Trauma is typically understood to occur when we are in a situation that has life threatening implications with no actual or perceived exit. Typically we are trapped or immobilized that prevents us from engaging our defenses. In such a situation the body recognizes that fight and flight were unsuccessful and resorts to a “faint” or feigned death response.

You can think of it this way, a mouse is being chased by a cat. In the initial chase the mouse runs as fast as it can (flight). If the mouse makes it to the safety the rapidly beating heart and quickened breath will eventually subside (healthy stress response). When there is no place to hide the mouse runs without end exhausting resources (chronic stress). However, what if the mouse is caught by the cat? Once in the jaws of the cat the mouse faints in a last ditch attempt for survival. Perhaps the cat will mistake the mouse for dead and lose interest in the limp creature. This is traumatic stress.

Traumatic Stress and PTSD

Acute Traumatic Stress Dr. Arielle Schwartz

Differentiating between an acute traumatic stress reaction and full-fledged PTSD provides an essential key to unlock healing. There are a wide range of sensations and emotions that occur in the weeks after a traumatic event and these do not mean you will develop PTSD. Symptoms common during the initial period of acute traumatic stress include

  • Numbness
  • Disorientation
  • Disbelief or feeling that life is surreal
  • Feeling disorganized or having difficulty concentrating
  • Physical symptoms such as loss of appetite, dizziness, or difficulty sleeping

You can think of these experiences as your built-in biological protection mechanism that buffers you from the reality of the event.

When numbness subsides it is more likely to feel intense emotions such as fear, anxiety, and panic. You might also find yourself feeling depressed, helpless, or hopeless.

Like the old adage, it is better to get back on the horse that bucked you than. When we begin to avoid going to places or being with people that remind us of the trauma we are more likely to develop long term effects. PTSD is made up of symptoms that persist well after the event is over. Common symptoms include:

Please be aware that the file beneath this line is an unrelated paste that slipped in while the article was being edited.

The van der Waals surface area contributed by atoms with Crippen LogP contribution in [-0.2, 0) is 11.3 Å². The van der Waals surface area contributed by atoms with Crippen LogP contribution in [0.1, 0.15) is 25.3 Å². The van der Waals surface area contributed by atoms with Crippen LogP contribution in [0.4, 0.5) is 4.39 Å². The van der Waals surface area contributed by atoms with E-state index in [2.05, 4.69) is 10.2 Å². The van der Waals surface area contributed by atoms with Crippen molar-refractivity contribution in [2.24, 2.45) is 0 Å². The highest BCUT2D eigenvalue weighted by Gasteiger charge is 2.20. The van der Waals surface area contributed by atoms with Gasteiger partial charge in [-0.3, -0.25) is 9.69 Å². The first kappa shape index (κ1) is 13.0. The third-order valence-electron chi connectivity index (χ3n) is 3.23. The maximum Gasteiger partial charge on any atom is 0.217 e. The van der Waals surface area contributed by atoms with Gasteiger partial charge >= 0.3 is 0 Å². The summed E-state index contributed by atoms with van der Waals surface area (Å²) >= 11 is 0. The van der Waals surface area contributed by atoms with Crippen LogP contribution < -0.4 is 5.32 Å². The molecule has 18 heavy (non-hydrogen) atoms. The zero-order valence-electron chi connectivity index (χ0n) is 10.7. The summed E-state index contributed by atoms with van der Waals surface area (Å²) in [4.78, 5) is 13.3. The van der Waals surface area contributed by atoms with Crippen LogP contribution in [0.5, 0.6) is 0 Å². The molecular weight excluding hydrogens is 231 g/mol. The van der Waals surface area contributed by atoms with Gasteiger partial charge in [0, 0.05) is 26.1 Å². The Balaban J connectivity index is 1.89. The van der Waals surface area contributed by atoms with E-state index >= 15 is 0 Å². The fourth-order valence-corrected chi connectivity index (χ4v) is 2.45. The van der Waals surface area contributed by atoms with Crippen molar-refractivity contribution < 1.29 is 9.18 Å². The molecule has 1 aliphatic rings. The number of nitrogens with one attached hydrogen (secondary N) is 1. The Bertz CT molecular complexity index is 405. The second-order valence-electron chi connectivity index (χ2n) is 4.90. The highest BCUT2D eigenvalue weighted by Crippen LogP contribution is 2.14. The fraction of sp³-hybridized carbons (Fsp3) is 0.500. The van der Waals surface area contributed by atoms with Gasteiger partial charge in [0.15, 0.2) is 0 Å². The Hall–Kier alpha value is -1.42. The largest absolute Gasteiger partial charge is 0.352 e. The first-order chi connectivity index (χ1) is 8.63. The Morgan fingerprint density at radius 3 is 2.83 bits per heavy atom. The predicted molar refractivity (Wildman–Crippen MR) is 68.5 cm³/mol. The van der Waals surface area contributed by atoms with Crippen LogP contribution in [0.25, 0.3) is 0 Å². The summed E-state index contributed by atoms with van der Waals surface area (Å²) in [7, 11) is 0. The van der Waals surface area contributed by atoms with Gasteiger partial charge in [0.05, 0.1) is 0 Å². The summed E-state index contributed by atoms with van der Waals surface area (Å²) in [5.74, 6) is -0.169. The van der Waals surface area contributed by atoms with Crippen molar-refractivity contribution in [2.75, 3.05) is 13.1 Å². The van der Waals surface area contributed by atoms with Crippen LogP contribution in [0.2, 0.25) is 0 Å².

• Re-experiencing symptoms such as flashbacks, nightmares, or ongoing fear
  • Avoiding situations that are reminders of the event
  • Feeling numb, cut-off, or unable to remember parts of the traumatic event
  • Feeling “keyed-up”, being easily startled, or having difficulty concentrating
  • Feelings of hopelessness, shame, or despair that persists overtime
  • Sleep problems that do not resolve

Caution

Acute Traumatic Stress Dr. Arielle Schwartz

Many people suffering from PTSD seek out medications to manage these symptoms post trauma exposure. Unfortunately, the use of such medications suppresses the very physiological and psychological processes necessary to facilitate resolution. Historically, military services have relied on prescription drugs (primarily benzodiazepines such as Valium, Xanax, Ativan, and Klonopin) to help troops manage Post Traumatic Stress Disorder (PTSD). However, as of 2012, the Army Surgeon General changed the military’s policy around prescribing benzodiazepines concluding the harm outweighs the benefits. This class of medications is now considered contraindicated for acute traumatic stress because they increase the likelihood of the development of PTSD. They are contraindicated for PTSD because they prolong the healing process.

You do not need to medicate your feelings. Intense emotions and sensations are your body’s natural adaptive healing process at work. Anxiety and panic are expected after trauma. These are signs of your mind and body seeking resolution after a traumatic event. However, if you do need support to “cut the edge off” of overwhelming emotions consider this a short term option rather than a long term solution.